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    For the South,

    Kevin Stone, Commander
    NC Division, Sons of Confederate Veterans

Tuesday 21 May 2019

Bryan Grimes Bio-Sketch PDF Print E-mail
Written by Craig Pippen, Camp 2205, Stem, NC   

On November 2, 1828, Bryan Grimes was born on his family plantation of Grimesland in Pitt County, NC. His parents were the affluent planters, Bryan Grimes, Sr. and Nancy Grist Grimes. Bryan attended school at Washington in Beaufort County, NC. He attended a private academy in Hillsborough, NC before attending the University of North Carolina in Chapel Hill at age 15. He graduated in 1848 and returned to his plantation to run the estate. He married Elizabeth Davis in April of 1851. They had four children, one being Bryan Grimes III who died in childhood. His mother died in 1857 after only six years of marriage to Bryan. This left Bryan Grimes, Jr. in a state of depression and sadness. He traveled to Europe, returning to North Carolina and his plantation at Grimesland.

Upon his return, he won election as a delegate to represent North Carolina at the Secession Convention.  Once NC seceded from the Union, he resigned from the delegation and offered his services to the Confederate Army where he received a commission as a Major of the 4th N. C. Infantry. Major Grimes fought at First Manassas. In May 1862, Grimes received a promotion to Lieutenant Colonel of the 4th N. C.  He received wounds while fighting at the Battle of Seven Pines when his killed horse fell upon him. After Seven Pines, the 4th N. C. received a new commander in the form of Colonel Bryan Grimes, Jr. The 4th N. C. was now part of the Army of Northern Virginia where it remained for the war.  Grimes and the 4th took part in the Peninsula campaign. Grimes did not see action at Sharpsburg, with the 4th, due to an injury. He served, temporarily, as a brigade commander in D. H. Hill’s Division. He then fought at Fredericksburg with the 2nd Corps. In this battle, his troops repelled a Federal attack.

Before the 1863 Chancellorsville Campaign, Colonel Grimes was back commanding the 4th N. C. Regiment. He received a wound in the foot on May 3, 1863.  On July 1, 1863, Grimes’ regiment was the first Confederate unit to enter Gettysburg.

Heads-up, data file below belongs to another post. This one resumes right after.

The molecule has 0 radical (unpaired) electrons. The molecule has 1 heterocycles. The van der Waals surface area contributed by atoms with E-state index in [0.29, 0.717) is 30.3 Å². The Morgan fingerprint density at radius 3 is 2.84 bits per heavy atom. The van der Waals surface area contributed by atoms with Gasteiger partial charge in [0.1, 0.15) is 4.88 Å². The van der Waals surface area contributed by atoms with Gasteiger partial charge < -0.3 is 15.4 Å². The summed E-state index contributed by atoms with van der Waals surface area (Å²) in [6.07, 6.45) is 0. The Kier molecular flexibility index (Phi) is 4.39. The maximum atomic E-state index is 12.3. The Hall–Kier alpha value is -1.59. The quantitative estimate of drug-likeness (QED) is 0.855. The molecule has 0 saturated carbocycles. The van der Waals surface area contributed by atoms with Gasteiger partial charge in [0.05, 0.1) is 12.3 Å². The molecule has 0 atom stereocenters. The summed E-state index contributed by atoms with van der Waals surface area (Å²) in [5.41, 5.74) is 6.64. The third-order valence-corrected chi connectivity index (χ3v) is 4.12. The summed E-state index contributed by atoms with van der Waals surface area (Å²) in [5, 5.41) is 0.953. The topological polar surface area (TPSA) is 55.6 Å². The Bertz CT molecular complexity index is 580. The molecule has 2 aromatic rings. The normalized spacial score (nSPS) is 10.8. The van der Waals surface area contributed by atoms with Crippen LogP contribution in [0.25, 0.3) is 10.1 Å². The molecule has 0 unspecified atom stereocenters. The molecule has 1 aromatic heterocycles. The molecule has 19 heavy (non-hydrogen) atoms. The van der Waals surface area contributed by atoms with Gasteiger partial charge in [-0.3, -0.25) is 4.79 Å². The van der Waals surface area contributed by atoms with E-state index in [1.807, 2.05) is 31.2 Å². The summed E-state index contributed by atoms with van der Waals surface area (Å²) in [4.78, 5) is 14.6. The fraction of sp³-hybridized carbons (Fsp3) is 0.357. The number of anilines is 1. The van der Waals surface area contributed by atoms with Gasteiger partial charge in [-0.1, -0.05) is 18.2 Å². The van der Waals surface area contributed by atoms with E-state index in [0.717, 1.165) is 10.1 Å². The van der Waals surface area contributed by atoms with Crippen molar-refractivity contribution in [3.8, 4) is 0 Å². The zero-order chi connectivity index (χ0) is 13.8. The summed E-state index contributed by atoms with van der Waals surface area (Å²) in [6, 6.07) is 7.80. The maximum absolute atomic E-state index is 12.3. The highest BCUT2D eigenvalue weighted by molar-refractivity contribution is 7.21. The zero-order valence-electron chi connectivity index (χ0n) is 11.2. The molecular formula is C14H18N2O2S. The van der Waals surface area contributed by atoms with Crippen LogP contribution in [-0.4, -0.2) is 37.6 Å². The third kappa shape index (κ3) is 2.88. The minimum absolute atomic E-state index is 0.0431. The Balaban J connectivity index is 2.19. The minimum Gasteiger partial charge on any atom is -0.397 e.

In September, he married Charlotte Emily Bryan. They had ten children. One of his sons, John Bryan Grimes, eventually served as Secretary of State in North Carolina. He and his wife named a son Bryan Grimes, who also died as a child.

In May of 1864, Colonel Grimes received a promotion to brigadier general and command of his own N. C. Brigade. He served in General Ramseur’s Division, whom he later replaced upon his death in the Cedar Creek Battle. During that same battle, General Grimes received an injury to his leg.

On February 15, 1865, Grimes became the last person in the Army of Northern Virginia to receive a promotion to major general. He served in the Petersburg Campaign before heading west with Lee’s Army. He led the Army of Northern Virginia in its last action, a skirmish, on April 9, 1865 before Robert E. Lee surrendered. Upon the surrender, Major General Grimes received a parole.

In 1867, Grimes returned to the family plantation in North Carolina. He remained in Pitt County as a farmer until his murder in 1880 by William Parker. Parker was a hit man hired to murder Grimes to prevent him from testifying in a criminal case.  Parker received an acquittal in his trial.  Later, he returned to Pitt County. Drunk, he proclaimed that he killed Grimes. Arrested that night and jailed, an angry lynch mob entered the jail and lynched Parker. Prosecution of anyone for the lynching of Parker never occurred.  Bryan Grimes lies buried in the family cemetery on the Grimesland Plantation. It is located at 5230 Grimes Farm Rd., Grimesland, NC.

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QUICK FACTS (BG)

Name: Bryan Grimes
Rank: Major General
Education: University of North Carolina
Birth Date: November 2, 1828
Birthplace: Pitt County, NC
Death Date: August 14, 1880
Death Place: Pitt County, NC